This is the line taken, for example, by Boston College catechetical guru Thomas Groome, ex-priest, principal author of the Coming to Faith catechetical series published by W. H. Sadlier, and a familiar figure on the religious education lecture circuit. Groome, developer of a teaching methodology called “shared Christian praxis,” holds “a process concept of revelation” that is said to lead naturally to “a praxis epistemology for our Christian education task.” Whatever this tortured language means, it signals bad news for orthodox doctrine. Is a “process concept of revelation” tenable from a Catholic point of view? “We now await no further new public revelation,” says Vatican II’s Dogmatic Constitution on Divine Revelation, Dei Verbum (4).
Extending beyond academia, the idea of an ongoing revelation communicated in and through current events has often turned up in popular religious literature intended for mass audiences — e.g., a little book called Concise Catholic Dictionary for Parents and Religion Teachers produced in 1982 by Twenty-Third Publications. I picked up a copy years ago from a church pamphlet rack. Under the heading “Revelation,” one reads: “Vatican II… taught that believers must be aware of the signs of the times to understand how the Holy Spirit continues to work…. In this sense revelation can be viewed as an ongoing process as opposed to something finished and complete.” Not surprisingly, this dictionary for ordinary Catholics counsels that there are times when Catholics must “dissent from official teachers.” On contraception, perhaps? “The church reminds Catholics that they have a serious duty to reflect and pray before deciding to practice birth control,” the dictionary astonishingly states.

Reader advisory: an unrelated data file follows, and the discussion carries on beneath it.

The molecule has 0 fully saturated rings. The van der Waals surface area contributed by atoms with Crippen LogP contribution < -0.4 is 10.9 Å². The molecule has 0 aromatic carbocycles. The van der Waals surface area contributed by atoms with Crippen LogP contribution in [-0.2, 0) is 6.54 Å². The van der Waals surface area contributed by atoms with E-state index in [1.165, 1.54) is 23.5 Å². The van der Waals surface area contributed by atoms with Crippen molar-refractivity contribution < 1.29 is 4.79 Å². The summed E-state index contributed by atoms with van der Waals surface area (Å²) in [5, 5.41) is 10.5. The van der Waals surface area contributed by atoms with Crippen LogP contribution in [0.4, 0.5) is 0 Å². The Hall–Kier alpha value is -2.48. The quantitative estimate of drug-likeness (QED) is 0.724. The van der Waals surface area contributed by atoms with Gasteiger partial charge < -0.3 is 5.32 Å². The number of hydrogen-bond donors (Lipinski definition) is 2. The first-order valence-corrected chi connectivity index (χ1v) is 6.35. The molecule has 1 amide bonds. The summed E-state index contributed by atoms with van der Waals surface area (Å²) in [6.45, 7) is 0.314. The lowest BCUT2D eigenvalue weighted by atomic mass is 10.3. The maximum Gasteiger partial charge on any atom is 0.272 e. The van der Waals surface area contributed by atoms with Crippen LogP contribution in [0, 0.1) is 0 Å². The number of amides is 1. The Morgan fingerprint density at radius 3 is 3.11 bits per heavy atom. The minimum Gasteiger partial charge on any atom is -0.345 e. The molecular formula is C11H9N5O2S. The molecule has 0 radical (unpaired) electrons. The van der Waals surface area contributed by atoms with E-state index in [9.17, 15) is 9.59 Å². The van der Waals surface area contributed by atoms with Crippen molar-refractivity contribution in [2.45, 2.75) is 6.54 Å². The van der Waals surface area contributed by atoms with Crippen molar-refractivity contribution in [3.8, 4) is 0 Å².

Toward Reforming the Reform
Consistent with the vision of a Church without defined boundaries of belief and practice, theological progressives sought to block the project of writing an up-to-date compendium of doctrine that John Paul II launched following a special assembly of the synod of bishops in 1985. The objection was not to particular formulations but to any normative statement of faith. For, as Groome says, “to make absolute any expression or interpretation of a faith tradition is to ossify and deaden it.”
Unfortunately for people who think that, we now have John Paul’s gift to Catholics called the Catechism of the Catholic Church. It incorporates the teaching of Vatican II and was written, the pope said, as a “contribution to… renewing the whole life of the Church, as desired and begun by the Second Vatican Council.”
The Catechism is an initiative that deserves to be imitated and replicated in many other ways. Today, four decades after the close of the Second Vatican Council, there is an urgent need for Catholics to repudiate the culture of dissent, recapture the real meaning of Vatican II, and get busy putting it to work. Here are three suggestions of things orthodox Catholics can do to help: